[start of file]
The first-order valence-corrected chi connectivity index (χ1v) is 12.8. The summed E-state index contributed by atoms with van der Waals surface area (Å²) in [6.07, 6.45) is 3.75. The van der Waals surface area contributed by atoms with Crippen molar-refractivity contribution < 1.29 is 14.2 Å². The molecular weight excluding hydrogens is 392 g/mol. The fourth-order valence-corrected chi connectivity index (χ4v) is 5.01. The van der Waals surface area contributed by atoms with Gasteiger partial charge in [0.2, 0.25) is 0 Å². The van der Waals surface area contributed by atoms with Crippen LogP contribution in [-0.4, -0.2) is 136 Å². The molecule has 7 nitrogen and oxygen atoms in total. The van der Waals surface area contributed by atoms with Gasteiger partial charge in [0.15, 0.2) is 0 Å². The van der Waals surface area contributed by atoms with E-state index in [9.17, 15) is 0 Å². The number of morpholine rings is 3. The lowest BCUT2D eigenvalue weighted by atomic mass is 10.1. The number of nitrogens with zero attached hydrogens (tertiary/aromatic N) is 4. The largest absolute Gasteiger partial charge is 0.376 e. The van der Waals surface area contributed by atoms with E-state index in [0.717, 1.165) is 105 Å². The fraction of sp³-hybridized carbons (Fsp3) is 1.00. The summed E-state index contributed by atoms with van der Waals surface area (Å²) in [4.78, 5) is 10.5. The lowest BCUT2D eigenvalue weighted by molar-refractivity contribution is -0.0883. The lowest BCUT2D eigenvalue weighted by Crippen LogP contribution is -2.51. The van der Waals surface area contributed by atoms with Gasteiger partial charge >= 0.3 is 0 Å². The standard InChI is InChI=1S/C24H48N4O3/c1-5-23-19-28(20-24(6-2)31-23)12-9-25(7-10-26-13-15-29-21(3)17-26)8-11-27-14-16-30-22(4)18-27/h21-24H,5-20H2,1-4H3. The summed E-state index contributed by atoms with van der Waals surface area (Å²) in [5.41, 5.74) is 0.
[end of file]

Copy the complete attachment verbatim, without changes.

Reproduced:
The first-order valence-corrected chi connectivity index (χ1v) is 12.8. The summed E-state index contributed by atoms with van der Waals surface area (Å²) in [6.07, 6.45) is 3.75. The van der Waals surface area contributed by atoms with Crippen molar-refractivity contribution < 1.29 is 14.2 Å². The molecular weight excluding hydrogens is 392 g/mol. The fourth-order valence-corrected chi connectivity index (χ4v) is 5.01. The van der Waals surface area contributed by atoms with Gasteiger partial charge in [0.2, 0.25) is 0 Å². The van der Waals surface area contributed by atoms with Crippen LogP contribution in [-0.4, -0.2) is 136 Å². The molecule has 7 nitrogen and oxygen atoms in total. The van der Waals surface area contributed by atoms with Gasteiger partial charge in [0.15, 0.2) is 0 Å². The van der Waals surface area contributed by atoms with E-state index in [9.17, 15) is 0 Å². The number of morpholine rings is 3. The lowest BCUT2D eigenvalue weighted by atomic mass is 10.1. The number of nitrogens with zero attached hydrogens (tertiary/aromatic N) is 4. The largest absolute Gasteiger partial charge is 0.376 e. The van der Waals surface area contributed by atoms with E-state index in [0.717, 1.165) is 105 Å². The fraction of sp³-hybridized carbons (Fsp3) is 1.00. The summed E-state index contributed by atoms with van der Waals surface area (Å²) in [4.78, 5) is 10.5. The lowest BCUT2D eigenvalue weighted by molar-refractivity contribution is -0.0883. The lowest BCUT2D eigenvalue weighted by Crippen LogP contribution is -2.51. The van der Waals surface area contributed by atoms with Gasteiger partial charge >= 0.3 is 0 Å². The standard InChI is InChI=1S/C24H48N4O3/c1-5-23-19-28(20-24(6-2)31-23)12-9-25(7-10-26-13-15-29-21(3)17-26)8-11-27-14-16-30-22(4)18-27/h21-24H,5-20H2,1-4H3. The summed E-state index contributed by atoms with van der Waals surface area (Å²) in [5.41, 5.74) is 0.